This was a lot of fun. By far the best parts were Warcross descriptions. Imagine Quidditch meets the battle sims from Ender's Game in a completely virtual setting where the landscape changed in every game. The Warcross descriptions were epic, and quite frankly, I wish there had been more of them. Emika is likable enough, though she makes some really irritating decisions (I hate it when problems could be easily solved with communication and the lead just opts to keep everything to themself). I actually liked some of the side characters more than Emika - I would read a book starring pretty much anyone on her Warcross team. I hated Hideo with a passion though, I never could figure out why the world, and our lead, thought he was awesome (I mean, aside from the smart/rich/powerful thing, but those things do not a personality make). Any part featuring him had my eyes rolling back in my head. That being said, the cast is really diverse, which is refreshing, and for the most part, I liked 'em. There are also a few fun gaming references, and I'm sure I missed many more.

But, for all that it's a fun read, there were a few things hampering my enjoyment. The book had a few premise problems. Emika would utilize a solution/hack, and it's one where you're like - wouldn't this have easily solved your 5 earlier problems? People's motivations don't always make sense, but this could be fleshed out in the sequel. Oh, and there is a romance and it's awful and instalove adjacent.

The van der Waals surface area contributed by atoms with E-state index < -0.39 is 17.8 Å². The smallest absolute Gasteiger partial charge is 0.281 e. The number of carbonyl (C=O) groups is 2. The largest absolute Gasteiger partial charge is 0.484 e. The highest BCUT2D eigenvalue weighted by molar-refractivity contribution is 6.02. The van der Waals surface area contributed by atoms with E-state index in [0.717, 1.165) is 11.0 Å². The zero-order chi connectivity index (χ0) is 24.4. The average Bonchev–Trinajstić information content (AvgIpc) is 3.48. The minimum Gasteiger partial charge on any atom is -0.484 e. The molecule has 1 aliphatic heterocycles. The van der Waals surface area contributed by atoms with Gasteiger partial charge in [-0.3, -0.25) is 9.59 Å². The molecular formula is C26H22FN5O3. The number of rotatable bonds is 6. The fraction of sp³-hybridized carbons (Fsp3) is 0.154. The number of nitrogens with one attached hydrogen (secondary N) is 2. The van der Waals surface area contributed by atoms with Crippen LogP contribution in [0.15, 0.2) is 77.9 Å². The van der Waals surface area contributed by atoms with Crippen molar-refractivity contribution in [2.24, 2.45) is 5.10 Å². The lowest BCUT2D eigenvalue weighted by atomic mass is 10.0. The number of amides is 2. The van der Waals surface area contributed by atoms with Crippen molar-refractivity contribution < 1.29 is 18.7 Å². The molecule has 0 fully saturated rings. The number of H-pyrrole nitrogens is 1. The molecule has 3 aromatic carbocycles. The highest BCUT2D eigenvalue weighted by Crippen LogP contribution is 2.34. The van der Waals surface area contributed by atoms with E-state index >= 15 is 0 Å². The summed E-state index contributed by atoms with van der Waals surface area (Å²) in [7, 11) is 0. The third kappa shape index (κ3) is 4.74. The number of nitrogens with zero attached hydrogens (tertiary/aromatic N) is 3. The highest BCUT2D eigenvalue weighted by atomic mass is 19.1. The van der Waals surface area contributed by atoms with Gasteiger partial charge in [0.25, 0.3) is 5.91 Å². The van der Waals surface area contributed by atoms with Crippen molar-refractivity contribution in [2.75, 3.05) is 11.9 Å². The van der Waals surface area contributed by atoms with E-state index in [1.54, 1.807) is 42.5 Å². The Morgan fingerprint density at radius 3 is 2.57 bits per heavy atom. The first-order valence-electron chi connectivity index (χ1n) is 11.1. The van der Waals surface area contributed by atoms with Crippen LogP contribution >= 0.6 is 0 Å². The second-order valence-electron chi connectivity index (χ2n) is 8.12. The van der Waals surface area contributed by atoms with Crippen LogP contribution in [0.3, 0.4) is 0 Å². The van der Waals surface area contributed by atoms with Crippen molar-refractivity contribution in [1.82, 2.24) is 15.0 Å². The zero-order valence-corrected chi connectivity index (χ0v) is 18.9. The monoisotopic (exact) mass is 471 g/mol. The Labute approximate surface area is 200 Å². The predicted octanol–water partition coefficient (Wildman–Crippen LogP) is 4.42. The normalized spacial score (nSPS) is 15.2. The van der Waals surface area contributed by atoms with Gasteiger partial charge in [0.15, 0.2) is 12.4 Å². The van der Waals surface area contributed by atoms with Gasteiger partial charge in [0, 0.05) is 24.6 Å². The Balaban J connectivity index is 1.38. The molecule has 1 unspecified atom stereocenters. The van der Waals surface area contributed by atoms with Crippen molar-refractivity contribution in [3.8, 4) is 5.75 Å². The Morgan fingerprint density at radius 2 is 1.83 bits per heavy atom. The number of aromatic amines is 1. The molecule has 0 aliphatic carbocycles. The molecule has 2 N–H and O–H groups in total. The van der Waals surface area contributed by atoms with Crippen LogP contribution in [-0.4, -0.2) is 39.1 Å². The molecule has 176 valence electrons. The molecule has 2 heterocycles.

Premise and romance issues aside, this read was a lot of fun. It's not a wholly original book, but the Warcross descriptions and twists at the end ensure that I'll be there for the next installment, which I suspect will be a
much better book. This was somewhere in between a 3-4 star read for me, so I'm rounding up because PPLD doesn't use half stars. 3.5 stars.

Reviewer's Name: Britt
That Inevitable Victorian Thing
Johnston, E. K.
2 stars = Meh

In the near future, if Queen Victoria’s reign and the general principles of the time had been perpetuated, crown princess Victoria-Margaret is travelling to Toronto to masquerade as a commoner so that she can have a proper debut season. Regardless of who she meets, however, she will be required to marry a strong genetic match to ensure the strength of Queen Victoria I’s line. At the same time, non-socialite Helena and her beau August are heading to Toronto for Helena’s debut, and introduction into high society. The three will meet, and the events of the summer will change their lives forever.